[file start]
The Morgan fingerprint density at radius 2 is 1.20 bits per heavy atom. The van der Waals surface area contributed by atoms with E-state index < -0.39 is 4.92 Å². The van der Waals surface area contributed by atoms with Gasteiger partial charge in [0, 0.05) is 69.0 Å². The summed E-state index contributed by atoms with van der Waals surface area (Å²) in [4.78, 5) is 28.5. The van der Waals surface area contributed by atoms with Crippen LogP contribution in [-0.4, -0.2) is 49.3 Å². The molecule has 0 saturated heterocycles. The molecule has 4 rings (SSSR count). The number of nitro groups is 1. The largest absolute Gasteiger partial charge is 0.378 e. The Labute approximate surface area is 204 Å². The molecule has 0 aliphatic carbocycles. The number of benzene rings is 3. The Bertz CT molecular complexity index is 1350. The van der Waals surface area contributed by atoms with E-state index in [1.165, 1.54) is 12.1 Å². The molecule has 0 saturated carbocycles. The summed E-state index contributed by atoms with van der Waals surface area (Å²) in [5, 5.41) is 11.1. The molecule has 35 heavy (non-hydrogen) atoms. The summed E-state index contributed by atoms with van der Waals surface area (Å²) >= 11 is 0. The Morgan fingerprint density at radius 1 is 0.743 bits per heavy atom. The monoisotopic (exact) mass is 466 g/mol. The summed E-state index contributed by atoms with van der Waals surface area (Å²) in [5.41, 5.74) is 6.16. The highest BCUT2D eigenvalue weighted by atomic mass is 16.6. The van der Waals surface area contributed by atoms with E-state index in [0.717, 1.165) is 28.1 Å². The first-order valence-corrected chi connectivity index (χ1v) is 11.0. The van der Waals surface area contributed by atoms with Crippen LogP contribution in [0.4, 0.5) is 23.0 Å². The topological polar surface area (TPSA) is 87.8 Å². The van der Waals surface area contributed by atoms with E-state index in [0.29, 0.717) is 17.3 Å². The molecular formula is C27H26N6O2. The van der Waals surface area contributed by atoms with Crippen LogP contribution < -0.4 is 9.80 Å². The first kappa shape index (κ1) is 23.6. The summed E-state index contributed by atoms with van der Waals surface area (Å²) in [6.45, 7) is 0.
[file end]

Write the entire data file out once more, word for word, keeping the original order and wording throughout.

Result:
The Morgan fingerprint density at radius 2 is 1.20 bits per heavy atom. The van der Waals surface area contributed by atoms with E-state index < -0.39 is 4.92 Å². The van der Waals surface area contributed by atoms with Gasteiger partial charge in [0, 0.05) is 69.0 Å². The summed E-state index contributed by atoms with van der Waals surface area (Å²) in [4.78, 5) is 28.5. The van der Waals surface area contributed by atoms with Crippen LogP contribution in [-0.4, -0.2) is 49.3 Å². The molecule has 0 saturated heterocycles. The molecule has 4 rings (SSSR count). The number of nitro groups is 1. The largest absolute Gasteiger partial charge is 0.378 e. The Labute approximate surface area is 204 Å². The molecule has 0 aliphatic carbocycles. The number of benzene rings is 3. The Bertz CT molecular complexity index is 1350. The van der Waals surface area contributed by atoms with E-state index in [1.165, 1.54) is 12.1 Å². The molecule has 0 saturated carbocycles. The summed E-state index contributed by atoms with van der Waals surface area (Å²) in [5, 5.41) is 11.1. The molecule has 35 heavy (non-hydrogen) atoms. The summed E-state index contributed by atoms with van der Waals surface area (Å²) >= 11 is 0. The Morgan fingerprint density at radius 1 is 0.743 bits per heavy atom. The monoisotopic (exact) mass is 466 g/mol. The summed E-state index contributed by atoms with van der Waals surface area (Å²) in [5.41, 5.74) is 6.16. The highest BCUT2D eigenvalue weighted by atomic mass is 16.6. The van der Waals surface area contributed by atoms with E-state index in [0.717, 1.165) is 28.1 Å². The first-order valence-corrected chi connectivity index (χ1v) is 11.0. The van der Waals surface area contributed by atoms with Crippen LogP contribution in [0.4, 0.5) is 23.0 Å². The topological polar surface area (TPSA) is 87.8 Å². The van der Waals surface area contributed by atoms with E-state index in [0.29, 0.717) is 17.3 Å². The molecular formula is C27H26N6O2. The van der Waals surface area contributed by atoms with Crippen LogP contribution < -0.4 is 9.80 Å². The first kappa shape index (κ1) is 23.6. The summed E-state index contributed by atoms with van der Waals surface area (Å²) in [6.45, 7) is 0.